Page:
the 2015 event but were not properly nominated. According to the email, “an internal review of the program has revealed that we have incomplete nomination records on a small percentage of the foals that includes six horses that showed at the 2015 Super Stakes.”On Dec. 16, the National Cutting Horse Association (NCHA) sent out an email addressed to members titled “NCHA Super Stakes Foal/Stallion program.” Recent rumors about the NCHA Super Stakes program have been circulating concerning horses that competed at
Jim Bret Campbell, who is the executive director of the NCHA, said that the association is working to correct any issues with the program while being transparent with members.
“The goal of the executive committee and the stallion owners committee and staff, is we want to be fair to all of our members who participate in the Super Stakes program,” Campbell said. “We really took two approaches to how we were going to solve and work through this issue. One, we want to make sure that we keep a very successful program continuing in place. The Super Stakes for many years has added over $500,000 in added money to the Super Stakes show. We want to be able to continue that. We have a long-term goal that when the program is fully mature – and I still firmly believe that we can hit this mark – it should add close to $1 million or certainly approach that as the program becomes fully mature and we are able to maximize the foal nominations that we get in.”
The Super Stakes program, which began more than 20 years ago, started as a stallion incentive program, but in 2011 in an attempt to grow purses and share the cost of the program with others besides stallion owners, the NCHA began a foal nomination process. In the past four years, at least 2,000 foals have been nominated to the program each year, and this year nominators received more than $64,000 in rewards from those nominated foals.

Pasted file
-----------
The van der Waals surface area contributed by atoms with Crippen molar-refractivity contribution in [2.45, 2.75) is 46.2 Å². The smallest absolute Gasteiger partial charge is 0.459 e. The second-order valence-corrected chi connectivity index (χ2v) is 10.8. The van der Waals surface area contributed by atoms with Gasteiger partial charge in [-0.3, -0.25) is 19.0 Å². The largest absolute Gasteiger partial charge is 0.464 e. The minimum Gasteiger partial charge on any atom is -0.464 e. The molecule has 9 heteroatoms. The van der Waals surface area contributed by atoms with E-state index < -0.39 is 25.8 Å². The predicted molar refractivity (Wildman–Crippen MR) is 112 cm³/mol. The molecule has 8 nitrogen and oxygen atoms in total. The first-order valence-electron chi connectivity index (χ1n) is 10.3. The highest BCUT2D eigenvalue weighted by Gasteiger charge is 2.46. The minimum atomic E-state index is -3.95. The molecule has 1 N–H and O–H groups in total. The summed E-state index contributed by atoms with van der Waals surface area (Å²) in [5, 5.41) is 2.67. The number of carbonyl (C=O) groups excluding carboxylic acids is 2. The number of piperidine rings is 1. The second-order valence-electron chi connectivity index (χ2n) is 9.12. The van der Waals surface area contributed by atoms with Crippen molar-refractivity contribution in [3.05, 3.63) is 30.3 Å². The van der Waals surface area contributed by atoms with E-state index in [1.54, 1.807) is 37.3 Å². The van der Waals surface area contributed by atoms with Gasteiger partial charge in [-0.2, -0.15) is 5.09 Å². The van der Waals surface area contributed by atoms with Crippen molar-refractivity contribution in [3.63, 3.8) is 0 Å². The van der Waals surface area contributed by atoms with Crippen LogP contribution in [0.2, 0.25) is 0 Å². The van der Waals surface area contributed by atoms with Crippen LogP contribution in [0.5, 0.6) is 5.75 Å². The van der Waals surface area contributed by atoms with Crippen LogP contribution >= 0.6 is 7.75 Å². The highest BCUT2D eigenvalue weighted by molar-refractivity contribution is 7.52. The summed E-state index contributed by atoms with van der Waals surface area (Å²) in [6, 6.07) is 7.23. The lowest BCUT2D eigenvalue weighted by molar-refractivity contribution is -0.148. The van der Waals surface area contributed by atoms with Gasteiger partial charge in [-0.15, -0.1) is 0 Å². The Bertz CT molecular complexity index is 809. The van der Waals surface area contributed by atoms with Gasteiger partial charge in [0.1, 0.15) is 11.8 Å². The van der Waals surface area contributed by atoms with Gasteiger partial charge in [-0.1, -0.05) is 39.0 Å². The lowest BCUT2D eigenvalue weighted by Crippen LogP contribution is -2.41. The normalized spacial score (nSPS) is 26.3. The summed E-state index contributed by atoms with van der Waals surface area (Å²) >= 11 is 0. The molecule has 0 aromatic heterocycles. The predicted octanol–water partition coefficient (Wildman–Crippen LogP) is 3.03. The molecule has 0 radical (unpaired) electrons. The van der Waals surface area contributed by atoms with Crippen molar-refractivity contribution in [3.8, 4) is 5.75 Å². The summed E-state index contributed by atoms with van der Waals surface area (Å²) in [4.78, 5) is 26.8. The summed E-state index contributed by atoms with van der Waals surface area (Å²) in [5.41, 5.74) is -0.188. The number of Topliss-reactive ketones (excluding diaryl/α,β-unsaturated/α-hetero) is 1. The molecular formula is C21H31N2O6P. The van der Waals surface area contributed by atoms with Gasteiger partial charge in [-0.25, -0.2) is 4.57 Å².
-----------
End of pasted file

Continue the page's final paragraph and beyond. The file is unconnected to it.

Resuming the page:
“In correcting the issue that some foals that did show at the ’15 show that we could not 100 percent corroborate and document that had nominated, we wanted to be fair to that and the only way that we felt would enable us to be fair to all the members is to refund the penalties minus the nomination fees or subscription fees if it was a stallion, and give everyone the opportunity to catch up,” Campbell said. “They have that opportunity between now and Jan. 15, when they enter the Super Stakes if they want to show at the ’16 show and by May 1 of next year to get everything cleaned up, get everything documented so that everyone has the opportunity to participate in the Super Stakes program.”
According to the NCHA’s email, stallion owners will have until Jan. 15, 2016, to subscribe a stallion for the fee of $2,600 if the stallion is not already subscribed, in order for a 6- year-old to compete at the 2016 Super Stakes. By May 1, 2016, stallion owners must subscribe a stallion for any breeding year for the fee of $2,600, if the stallion is not already subscribed, for future Super Stakes. Any penalties that have been paid by a stallion owner going back to the 2012 breeding year will be refunded.
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